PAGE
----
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Doing business

Current business situation

China is a complex and ever-changing market. Austrade has identified a selection of useful reference materials to help you learn more about key areas affecting China’s changing business environment. Resources will be added on a regular basis.

The China Australia Free Trade Agreement

On 17 November 2014 Trade and Investment Minister Andrew Robb and China’s Commerce Minister Gao Hucheng signed a Declaration of Intent regarding the landmark Australia China Free Trade Agreement (ChAFTA) in the presence of Australia Prime Minister Tony Abbott and Chinese President Xi Jinping at Parliament House in Canberra. Both countries are now in the process of conducting legal reviews of the concluded text and they will prepare Chinese and English language versions to be signed in 2015.

ChAFTA will unlock substantial new benefits for Australian businesses in the years ahead. The agreement gives Australian businesses unprecedented access to the world’s second largest economy and greatly enhances our competitive position in key areas such as agriculture, manufacturing exports, services, investment, resources and energy. Along with the trade deals the Government has already concluded with Korea and Japan, ChAFTA forms part of a powerful trifecta of agreements with Australia’s major trading partners in North Asia. ChAFTA greatly improves Australia’s position relative to major competitor economies such as New Zealand Chile and ASEAN, whom have already concluded FTAs with China.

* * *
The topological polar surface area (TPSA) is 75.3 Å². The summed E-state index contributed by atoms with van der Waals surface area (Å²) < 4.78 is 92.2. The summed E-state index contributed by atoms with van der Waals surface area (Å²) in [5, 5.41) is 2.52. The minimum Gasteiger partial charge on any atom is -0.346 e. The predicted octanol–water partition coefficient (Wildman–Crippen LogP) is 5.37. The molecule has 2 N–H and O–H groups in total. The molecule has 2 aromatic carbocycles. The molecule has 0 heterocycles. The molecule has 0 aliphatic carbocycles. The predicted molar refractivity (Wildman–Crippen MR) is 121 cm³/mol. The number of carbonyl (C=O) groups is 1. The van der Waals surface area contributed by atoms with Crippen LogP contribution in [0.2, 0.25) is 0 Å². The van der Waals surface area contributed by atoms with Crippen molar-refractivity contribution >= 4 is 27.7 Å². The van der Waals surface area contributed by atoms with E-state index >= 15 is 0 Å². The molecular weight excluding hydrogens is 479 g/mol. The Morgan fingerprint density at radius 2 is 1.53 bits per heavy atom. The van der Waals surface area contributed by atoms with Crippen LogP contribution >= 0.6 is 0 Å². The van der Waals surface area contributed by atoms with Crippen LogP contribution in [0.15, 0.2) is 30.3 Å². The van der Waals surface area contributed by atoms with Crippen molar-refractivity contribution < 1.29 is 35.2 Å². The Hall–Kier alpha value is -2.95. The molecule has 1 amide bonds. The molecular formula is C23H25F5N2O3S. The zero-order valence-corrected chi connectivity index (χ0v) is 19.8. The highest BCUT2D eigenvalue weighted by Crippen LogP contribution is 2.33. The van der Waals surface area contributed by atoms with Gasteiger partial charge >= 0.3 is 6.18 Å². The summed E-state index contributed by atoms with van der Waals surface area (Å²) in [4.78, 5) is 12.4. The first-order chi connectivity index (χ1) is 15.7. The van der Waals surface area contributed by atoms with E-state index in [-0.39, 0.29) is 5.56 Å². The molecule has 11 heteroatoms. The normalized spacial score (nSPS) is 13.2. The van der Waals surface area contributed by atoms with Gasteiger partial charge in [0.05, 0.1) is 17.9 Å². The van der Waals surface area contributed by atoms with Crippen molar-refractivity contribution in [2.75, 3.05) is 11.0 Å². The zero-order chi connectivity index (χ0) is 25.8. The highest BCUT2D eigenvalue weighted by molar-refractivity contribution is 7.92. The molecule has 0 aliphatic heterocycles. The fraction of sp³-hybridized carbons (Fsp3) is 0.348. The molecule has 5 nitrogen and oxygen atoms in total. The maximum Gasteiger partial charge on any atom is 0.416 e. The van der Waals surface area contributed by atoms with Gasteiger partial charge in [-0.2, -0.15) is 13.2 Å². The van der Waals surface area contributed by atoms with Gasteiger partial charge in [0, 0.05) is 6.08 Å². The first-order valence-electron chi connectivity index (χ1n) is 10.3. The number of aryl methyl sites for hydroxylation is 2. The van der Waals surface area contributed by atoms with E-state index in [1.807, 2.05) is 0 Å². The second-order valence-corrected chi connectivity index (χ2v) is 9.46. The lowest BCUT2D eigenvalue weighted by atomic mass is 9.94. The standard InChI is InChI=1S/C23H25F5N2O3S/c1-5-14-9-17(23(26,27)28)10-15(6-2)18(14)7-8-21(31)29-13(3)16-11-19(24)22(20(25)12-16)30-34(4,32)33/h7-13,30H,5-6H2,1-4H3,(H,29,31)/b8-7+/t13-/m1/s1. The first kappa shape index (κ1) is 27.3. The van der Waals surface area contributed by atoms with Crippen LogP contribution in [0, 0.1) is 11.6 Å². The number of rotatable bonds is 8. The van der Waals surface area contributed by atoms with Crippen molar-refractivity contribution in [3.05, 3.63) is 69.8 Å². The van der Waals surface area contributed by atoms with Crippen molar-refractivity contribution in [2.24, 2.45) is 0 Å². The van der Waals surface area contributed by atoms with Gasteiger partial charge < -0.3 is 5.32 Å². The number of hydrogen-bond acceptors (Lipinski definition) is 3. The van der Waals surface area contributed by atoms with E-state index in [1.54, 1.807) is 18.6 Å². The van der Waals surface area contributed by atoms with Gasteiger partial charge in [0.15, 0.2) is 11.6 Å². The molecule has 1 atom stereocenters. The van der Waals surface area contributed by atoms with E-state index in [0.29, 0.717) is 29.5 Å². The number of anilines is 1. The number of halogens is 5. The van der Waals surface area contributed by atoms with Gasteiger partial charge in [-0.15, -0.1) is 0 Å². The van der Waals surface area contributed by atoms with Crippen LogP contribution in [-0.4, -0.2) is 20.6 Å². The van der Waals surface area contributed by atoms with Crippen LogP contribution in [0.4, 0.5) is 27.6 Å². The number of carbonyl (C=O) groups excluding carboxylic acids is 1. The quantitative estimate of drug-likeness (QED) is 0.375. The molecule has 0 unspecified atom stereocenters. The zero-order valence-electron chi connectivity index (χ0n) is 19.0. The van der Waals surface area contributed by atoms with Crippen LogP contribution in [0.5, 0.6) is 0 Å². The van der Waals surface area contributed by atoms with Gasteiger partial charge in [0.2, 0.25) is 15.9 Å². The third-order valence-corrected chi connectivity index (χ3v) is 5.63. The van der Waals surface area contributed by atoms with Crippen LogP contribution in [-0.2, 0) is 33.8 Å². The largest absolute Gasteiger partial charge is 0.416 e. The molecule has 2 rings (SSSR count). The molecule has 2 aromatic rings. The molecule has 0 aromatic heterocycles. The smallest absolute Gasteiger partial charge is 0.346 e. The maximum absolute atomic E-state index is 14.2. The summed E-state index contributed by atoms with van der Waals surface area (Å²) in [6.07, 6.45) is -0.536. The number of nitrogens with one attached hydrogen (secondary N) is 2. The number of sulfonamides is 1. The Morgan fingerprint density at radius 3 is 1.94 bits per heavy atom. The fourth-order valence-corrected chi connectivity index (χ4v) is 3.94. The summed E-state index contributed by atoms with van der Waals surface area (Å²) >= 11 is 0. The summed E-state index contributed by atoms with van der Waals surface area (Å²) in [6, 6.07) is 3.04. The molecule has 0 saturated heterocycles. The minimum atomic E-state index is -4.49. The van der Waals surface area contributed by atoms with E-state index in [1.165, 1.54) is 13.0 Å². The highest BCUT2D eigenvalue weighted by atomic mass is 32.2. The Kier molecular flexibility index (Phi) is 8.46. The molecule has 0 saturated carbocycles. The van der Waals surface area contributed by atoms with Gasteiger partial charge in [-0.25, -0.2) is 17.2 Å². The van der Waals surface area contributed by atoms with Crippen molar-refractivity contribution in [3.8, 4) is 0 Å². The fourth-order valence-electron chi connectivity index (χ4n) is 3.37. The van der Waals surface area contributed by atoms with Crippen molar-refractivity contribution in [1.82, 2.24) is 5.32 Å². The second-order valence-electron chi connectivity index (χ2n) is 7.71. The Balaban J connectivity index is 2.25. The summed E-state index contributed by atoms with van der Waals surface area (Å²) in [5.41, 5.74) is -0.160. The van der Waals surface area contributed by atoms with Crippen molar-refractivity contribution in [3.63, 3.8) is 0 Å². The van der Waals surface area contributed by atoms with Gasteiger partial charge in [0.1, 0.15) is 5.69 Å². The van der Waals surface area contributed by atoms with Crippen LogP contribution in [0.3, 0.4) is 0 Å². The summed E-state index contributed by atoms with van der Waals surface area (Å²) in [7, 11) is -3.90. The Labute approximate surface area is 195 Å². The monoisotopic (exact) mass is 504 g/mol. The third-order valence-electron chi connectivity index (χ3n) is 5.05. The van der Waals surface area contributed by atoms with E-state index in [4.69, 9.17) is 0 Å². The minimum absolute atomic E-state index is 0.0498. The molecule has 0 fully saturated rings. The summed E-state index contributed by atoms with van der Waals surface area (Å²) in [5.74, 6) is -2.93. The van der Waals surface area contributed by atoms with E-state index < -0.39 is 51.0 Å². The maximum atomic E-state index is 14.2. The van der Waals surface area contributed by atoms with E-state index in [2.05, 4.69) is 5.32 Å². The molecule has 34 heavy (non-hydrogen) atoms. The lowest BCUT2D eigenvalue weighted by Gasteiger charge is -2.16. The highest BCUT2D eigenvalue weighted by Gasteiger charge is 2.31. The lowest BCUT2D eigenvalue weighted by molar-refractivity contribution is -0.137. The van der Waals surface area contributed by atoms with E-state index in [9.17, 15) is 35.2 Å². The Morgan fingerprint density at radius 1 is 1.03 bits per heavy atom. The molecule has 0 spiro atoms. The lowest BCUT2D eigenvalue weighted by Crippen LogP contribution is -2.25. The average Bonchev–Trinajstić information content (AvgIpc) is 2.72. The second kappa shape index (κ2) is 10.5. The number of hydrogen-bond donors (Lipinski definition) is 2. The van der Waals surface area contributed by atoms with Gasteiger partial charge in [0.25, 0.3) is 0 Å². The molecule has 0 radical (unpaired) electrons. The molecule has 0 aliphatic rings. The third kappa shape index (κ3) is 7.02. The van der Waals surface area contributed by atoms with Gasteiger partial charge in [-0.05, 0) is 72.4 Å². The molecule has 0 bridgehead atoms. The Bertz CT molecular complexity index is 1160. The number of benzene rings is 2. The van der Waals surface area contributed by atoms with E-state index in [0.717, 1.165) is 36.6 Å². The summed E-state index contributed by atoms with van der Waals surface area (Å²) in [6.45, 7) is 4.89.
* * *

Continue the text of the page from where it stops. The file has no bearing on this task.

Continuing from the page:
ChAFTA is a game changer for Australian companies and institutions involved with China. An understanding of the agreement is important to any Australian company planning a China strategy. For more information, visit Department of Foreign Affairs and Trade.

Third Plenum and China’s Economic Reforms

Each time China experiences a change in leadership, the Third Plenum serves as an indication of how the country will be led for the next decade. The Third Plenum in 2013 unveiled a comprehensive reform plan by the new leadership under President Xi Jinping and Premier Li Keqiang, setting an ambitious agenda for addressing China’s governance challenges and influencing economic reform. The much anticipated communiqué of the Third Plenum of the 18th Central Committee of the Communist Party on 12 November 2013 outlined a framework for reform addressing: